Brock was a microbiologist at UW–Madison. In 1966, he found heat-resistant bacteria in a hot spring at Yellowstone National Park. That led to the development of the chemical process behind the test for Covid-19.
Sharen embarked on a new career path, as a medical researcher with the UW Pulmonary Department. She ran clinical studies focused on cystic fibrosis and lung disease.
Dr. Ashman joined the Jackson Clinic in Madison in 1948, working in the Internal Medicine Department until his retirement in 1983. He also was a clinical assistant professor at the University of Wisconsin Medical School and was on staff at Methodist Hospital.
For 16 years, Juanita was the assistant to several professors at the University of Wisconsin-Madison. She was assistant to the chairs of the Educational Administration Department and ultimately became the assistant to the Vice Chancellor of the Cooperative Extension Services at the University of Wisconsin-Madison.
In 2012, she joined the faculty of the Legal Research and Writing Program at the UW Law School. Trina adored her students and dedicated herself to their professional development and their personal well-being.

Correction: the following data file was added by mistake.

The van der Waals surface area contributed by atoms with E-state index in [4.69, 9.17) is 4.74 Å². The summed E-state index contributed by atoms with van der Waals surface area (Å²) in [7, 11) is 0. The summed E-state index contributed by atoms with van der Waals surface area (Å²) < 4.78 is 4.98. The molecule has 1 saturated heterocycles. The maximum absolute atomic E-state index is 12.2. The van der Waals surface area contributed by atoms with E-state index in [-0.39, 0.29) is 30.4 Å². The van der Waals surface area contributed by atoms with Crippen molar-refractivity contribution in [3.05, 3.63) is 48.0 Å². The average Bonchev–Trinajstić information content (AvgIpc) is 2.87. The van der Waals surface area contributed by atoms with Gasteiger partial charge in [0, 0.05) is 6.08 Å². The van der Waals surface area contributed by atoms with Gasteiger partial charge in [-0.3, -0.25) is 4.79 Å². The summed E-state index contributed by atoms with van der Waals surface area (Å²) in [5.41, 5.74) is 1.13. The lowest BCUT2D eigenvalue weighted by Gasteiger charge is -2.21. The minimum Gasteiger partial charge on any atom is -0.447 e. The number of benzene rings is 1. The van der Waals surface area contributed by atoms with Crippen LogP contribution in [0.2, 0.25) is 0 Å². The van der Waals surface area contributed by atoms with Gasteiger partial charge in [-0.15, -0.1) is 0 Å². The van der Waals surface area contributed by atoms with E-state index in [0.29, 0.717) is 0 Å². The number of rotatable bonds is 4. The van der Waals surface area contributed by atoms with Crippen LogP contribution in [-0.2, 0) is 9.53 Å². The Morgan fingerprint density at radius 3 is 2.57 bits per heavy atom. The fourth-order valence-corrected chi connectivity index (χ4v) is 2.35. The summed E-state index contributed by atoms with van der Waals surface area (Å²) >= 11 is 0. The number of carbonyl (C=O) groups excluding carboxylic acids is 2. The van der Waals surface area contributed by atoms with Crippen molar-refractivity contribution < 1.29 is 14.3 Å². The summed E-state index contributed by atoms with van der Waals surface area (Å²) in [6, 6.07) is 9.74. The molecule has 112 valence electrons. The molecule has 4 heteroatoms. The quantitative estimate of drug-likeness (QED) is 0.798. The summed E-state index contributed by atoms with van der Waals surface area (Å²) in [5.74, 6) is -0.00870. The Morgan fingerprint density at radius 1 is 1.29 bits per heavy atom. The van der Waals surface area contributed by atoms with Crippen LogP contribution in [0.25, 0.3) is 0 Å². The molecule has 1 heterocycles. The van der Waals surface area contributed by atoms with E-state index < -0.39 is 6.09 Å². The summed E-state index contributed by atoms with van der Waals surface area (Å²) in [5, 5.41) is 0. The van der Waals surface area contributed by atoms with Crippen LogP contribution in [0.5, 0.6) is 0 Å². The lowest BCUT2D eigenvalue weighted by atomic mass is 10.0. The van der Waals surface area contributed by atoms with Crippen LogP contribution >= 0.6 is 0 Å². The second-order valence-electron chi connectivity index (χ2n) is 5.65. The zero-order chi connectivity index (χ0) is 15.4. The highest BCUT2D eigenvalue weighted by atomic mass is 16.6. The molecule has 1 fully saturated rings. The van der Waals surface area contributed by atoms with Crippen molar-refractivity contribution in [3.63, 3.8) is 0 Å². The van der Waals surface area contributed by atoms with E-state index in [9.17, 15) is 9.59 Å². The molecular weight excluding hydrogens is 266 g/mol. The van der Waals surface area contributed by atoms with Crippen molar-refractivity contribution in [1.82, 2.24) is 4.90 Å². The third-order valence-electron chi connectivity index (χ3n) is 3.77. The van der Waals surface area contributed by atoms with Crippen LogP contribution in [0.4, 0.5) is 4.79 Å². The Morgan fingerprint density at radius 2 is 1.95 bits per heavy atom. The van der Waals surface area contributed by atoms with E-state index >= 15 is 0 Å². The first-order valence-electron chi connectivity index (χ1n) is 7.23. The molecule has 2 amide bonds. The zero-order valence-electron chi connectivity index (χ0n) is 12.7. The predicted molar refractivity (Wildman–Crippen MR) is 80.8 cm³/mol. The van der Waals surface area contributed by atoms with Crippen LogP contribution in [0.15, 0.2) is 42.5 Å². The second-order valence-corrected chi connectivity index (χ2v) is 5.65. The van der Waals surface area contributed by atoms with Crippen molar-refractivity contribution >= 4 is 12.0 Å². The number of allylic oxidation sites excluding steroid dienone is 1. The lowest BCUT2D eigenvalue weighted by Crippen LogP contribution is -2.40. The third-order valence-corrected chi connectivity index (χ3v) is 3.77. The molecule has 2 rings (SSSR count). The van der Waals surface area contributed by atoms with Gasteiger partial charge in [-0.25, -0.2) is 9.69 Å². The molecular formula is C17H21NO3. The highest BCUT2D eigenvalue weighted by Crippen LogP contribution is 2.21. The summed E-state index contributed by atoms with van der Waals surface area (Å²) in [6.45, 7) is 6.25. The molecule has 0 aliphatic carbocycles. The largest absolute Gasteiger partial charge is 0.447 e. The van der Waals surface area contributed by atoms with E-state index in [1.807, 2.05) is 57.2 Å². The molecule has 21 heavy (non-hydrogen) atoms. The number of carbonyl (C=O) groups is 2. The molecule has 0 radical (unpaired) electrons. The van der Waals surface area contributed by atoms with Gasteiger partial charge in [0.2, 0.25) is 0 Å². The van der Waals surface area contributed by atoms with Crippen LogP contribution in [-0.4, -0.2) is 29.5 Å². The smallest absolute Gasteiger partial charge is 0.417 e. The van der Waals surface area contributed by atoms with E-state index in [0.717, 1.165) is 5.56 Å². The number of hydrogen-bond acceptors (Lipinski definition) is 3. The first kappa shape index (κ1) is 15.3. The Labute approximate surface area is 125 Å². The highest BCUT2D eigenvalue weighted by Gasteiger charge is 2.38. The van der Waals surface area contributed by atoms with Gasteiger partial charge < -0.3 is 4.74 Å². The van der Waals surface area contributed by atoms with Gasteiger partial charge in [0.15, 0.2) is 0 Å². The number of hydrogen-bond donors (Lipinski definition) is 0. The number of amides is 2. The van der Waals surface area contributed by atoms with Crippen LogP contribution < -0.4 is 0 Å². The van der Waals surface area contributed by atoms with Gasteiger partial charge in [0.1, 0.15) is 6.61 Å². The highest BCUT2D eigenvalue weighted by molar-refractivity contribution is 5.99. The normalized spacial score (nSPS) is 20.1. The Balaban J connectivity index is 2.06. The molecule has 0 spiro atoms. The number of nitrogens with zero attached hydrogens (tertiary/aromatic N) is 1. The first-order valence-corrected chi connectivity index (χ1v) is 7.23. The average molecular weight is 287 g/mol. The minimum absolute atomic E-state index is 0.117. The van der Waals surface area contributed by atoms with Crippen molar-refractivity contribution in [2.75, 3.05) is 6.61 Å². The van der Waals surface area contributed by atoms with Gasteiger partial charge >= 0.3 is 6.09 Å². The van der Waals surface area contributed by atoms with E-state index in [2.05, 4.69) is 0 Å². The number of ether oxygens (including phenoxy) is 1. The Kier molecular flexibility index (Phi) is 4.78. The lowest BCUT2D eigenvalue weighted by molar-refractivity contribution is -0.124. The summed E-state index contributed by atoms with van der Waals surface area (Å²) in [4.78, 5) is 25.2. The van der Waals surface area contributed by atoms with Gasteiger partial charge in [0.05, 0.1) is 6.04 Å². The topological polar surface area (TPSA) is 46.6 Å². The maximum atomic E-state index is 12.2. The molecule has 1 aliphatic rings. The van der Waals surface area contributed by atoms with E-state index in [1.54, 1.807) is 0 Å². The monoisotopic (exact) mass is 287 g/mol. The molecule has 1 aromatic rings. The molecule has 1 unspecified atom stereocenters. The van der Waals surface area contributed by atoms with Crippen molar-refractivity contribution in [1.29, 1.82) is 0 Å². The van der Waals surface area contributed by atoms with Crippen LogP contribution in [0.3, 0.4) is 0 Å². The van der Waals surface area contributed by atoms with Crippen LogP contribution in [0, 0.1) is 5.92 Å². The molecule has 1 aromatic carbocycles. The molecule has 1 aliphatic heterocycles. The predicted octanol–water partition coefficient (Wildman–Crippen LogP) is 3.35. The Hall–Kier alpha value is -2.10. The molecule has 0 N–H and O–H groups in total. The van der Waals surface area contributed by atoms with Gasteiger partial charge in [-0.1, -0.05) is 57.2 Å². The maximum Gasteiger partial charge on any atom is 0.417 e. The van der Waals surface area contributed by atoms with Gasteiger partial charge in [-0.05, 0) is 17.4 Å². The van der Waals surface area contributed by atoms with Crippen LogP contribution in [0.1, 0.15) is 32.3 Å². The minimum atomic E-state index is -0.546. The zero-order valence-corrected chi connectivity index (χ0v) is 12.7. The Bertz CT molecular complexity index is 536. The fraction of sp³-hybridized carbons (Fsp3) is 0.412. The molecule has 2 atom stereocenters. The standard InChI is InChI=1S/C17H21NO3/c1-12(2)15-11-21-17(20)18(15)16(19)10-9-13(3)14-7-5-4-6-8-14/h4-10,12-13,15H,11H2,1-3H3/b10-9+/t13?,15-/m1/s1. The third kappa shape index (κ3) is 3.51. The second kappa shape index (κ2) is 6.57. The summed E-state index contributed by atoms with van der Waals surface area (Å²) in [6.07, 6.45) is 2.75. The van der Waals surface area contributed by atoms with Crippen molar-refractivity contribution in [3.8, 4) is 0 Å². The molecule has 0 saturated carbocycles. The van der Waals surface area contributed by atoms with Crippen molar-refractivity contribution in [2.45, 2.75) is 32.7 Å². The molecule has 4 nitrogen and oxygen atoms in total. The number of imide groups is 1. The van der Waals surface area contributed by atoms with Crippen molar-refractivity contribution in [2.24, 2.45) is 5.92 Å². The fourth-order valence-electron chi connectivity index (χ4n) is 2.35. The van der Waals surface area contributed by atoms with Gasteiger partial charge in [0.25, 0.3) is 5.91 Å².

They joined the faculty of the University of Wisconsin. Ivy was the first female Clinical Professor in Neurology.
Charlie joined the faculty of the University of Wisconsin-Madison’s Department of Chemical Engineering-where he worked for the next 39 years. Throughout his tenure with the UW, Professor Hill was known as an outstanding teacher and mentor.
Ann worked at UW-Madison College of Engineering for 40 years, retiring in 2007. She was Program Manager Emeritus in charge of the admission and advising of transfer students at the College of Engineering.
A hard working man for 40 years, as a heat and frost insulator with Local 19, and UW Madison. His top priority was always providing for his family.
Lyle worked in the Astronomy Department at UW-Madison, as an instrument maker for 25 years, starting in March 1964, and retiring in 1990, at age 67.
In 1968 they moved to Madison, Wis., where he became Chief veterinarian and Head of Veterinary Services at the Wisconsin Regional Primate Research Center. He remained in that position for 27 years.
He began his academic career in 1990 at the University of Wisconsin–Madison School of Business and completed it at Edgewood College … At the time of his death, he was Professor Emeritus at Edgewood College School of Business and Visiting Professor at UW-Madison.
Tom was also honored several times by the Madison Police department during his career as the building manager at the UW Madison Chemistry building for multiple acts of heroics, being the first to respond in lab fires and saving lives in the process.
Trisha loved her job at UW-Madison as a Human Resource Manager and all of the friends she worked with.